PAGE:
• 5G uses the rarely used radio millimetre bands in the 30 GHz to 300 GHz range. Current 4G networks operate on frequencies below 6GHz. Testing of 5G range in mm Wave has produced results approximately 500 meters from the tower. Using small cells, carriers using millimetre wave for the deployment of 5G can improve overall coverage area. With Beamforming, small cells can boost coverage with low latency.

  • Low latency is one of 5G’s most important features. This makes the technology suitable for applications that require rapid responsiveness. To reduce response times, 5G uses a scalable orthogonal frequency-division multiplexing (OFDM) framework. 5G benefits greatly from this and can have latency as low as one millisecond with realistic estimates to be around 1-10 milli seconds. 5G is estimated to be 60 to 120 times faster than the average 4G latency.


  • With speeds of up to 10 gigabits per second, 5G is set to be as much as 10 times faster than 4G networks.

    5G STANDARDS

  • The International Telecommunication Union (ITU) is an agency at the United Nations that specializes in the development of technical standards for communication technologies, and it sets the rules for radio spectrum usage and telecommunications interoperability. The “IMT for 2020 and beyond” (IMT-2020) program was created in 2012 by the ITU in order to establish minimum requirements for 5G.

    • The standards set by 3GPP closely correspond with IMT-2020. Some of the key points for the 5G definition are:

    • Peak data rate – 5G will offer very fast data speeds. Theoretically, data rates can hit 20 Gbps downlink and 10 Gbps uplink.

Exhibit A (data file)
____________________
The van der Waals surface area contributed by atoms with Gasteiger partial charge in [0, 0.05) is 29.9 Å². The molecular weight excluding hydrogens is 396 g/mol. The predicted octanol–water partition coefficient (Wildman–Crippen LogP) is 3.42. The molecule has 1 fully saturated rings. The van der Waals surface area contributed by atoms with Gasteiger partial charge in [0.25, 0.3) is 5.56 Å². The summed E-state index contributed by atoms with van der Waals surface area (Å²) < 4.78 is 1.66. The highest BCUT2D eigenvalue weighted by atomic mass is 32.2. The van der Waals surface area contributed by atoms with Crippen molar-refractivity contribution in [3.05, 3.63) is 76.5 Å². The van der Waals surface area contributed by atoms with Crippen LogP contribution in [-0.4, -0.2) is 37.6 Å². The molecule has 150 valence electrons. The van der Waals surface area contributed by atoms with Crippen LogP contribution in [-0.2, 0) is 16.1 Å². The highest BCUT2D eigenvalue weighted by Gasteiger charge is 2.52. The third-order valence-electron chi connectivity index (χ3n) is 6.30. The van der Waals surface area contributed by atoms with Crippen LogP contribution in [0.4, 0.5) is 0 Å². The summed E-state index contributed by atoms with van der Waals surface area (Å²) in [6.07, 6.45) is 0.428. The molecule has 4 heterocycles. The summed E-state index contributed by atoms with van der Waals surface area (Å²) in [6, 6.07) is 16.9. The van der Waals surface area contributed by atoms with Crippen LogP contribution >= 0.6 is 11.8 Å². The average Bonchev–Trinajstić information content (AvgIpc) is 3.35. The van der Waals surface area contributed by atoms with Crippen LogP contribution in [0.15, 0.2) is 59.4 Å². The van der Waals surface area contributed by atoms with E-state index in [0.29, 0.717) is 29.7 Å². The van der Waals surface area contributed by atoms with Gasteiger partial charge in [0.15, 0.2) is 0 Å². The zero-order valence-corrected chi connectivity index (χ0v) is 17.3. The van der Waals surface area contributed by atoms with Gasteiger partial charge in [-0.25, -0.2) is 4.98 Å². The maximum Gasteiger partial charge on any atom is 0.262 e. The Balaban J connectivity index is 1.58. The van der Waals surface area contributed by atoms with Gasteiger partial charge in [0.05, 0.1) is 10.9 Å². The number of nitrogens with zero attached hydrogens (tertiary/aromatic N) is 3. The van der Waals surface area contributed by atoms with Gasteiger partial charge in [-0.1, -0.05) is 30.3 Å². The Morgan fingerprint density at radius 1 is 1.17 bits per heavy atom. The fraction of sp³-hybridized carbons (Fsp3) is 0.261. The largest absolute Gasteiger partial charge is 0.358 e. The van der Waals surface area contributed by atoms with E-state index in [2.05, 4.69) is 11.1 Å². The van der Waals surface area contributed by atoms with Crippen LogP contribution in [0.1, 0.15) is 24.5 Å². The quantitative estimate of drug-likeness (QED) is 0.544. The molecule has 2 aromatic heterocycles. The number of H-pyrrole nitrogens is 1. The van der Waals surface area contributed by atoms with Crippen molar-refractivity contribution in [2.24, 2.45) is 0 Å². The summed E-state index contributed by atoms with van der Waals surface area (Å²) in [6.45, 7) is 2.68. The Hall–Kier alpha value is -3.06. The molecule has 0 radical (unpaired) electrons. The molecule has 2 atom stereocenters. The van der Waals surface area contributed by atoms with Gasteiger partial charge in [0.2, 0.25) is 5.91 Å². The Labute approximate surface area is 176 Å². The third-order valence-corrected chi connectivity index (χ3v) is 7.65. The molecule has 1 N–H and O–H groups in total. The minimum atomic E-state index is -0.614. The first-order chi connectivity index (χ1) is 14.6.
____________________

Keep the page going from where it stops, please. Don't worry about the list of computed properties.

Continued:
• Real-world speeds – While the theoretical rates are very impressive, real-world 5G internet speed will not be the same. The specification calls for user download speeds of 100Mbps and upload speeds of 50Mbps.

    • Latency – Latency should be at 4 milliseconds in ideal circumstances and at one millisecond for Ultra-Reliable Low-Latency Communication (URLLC).

    • Efficiency - Ideally, a radio should be able to switch into a low-energy state within 10 milliseconds when no longer in use.

    • Spectral efficiency - 5G should have a slightly improved spectral efficiency over 4G, coming at around 30bits/Hz uplink and 15bits/Hz downlink.

    • Mobility - With 5G cellular networks, base stations should support movement from 0 to 310 mph. This means the base station should work across a range of antenna movements — even on a high-speed train.

    • Connection density - 5G should be able to support many more connected devices than 4G. The standard states that the 5G network map should be able to support 1 million connected devices per square kilometre.


    CONCLUSION

    As the successor to 4G, 5G is set to completely transform the way businesses work. Bringing enormous data capacity, rapid speeds, and incredibly low latency, 5G marks a huge step up from its predecessor. Not only does 5G promise to boost efficiency and unleash the potential of automation in industries like medicine and critical infrastructure, but it will also enable exploration of developing technologies like VR and AR.

    Organizations need to prepare for the possibilities that this next-generation connectivity will offer. Those that are fastest to embrace these changes are set to gain a competitive advantage over their rivals. This next-generation network connectivity is set to reinvent the world of business, automation, telecommunication, gaming, etc. 5G is the future.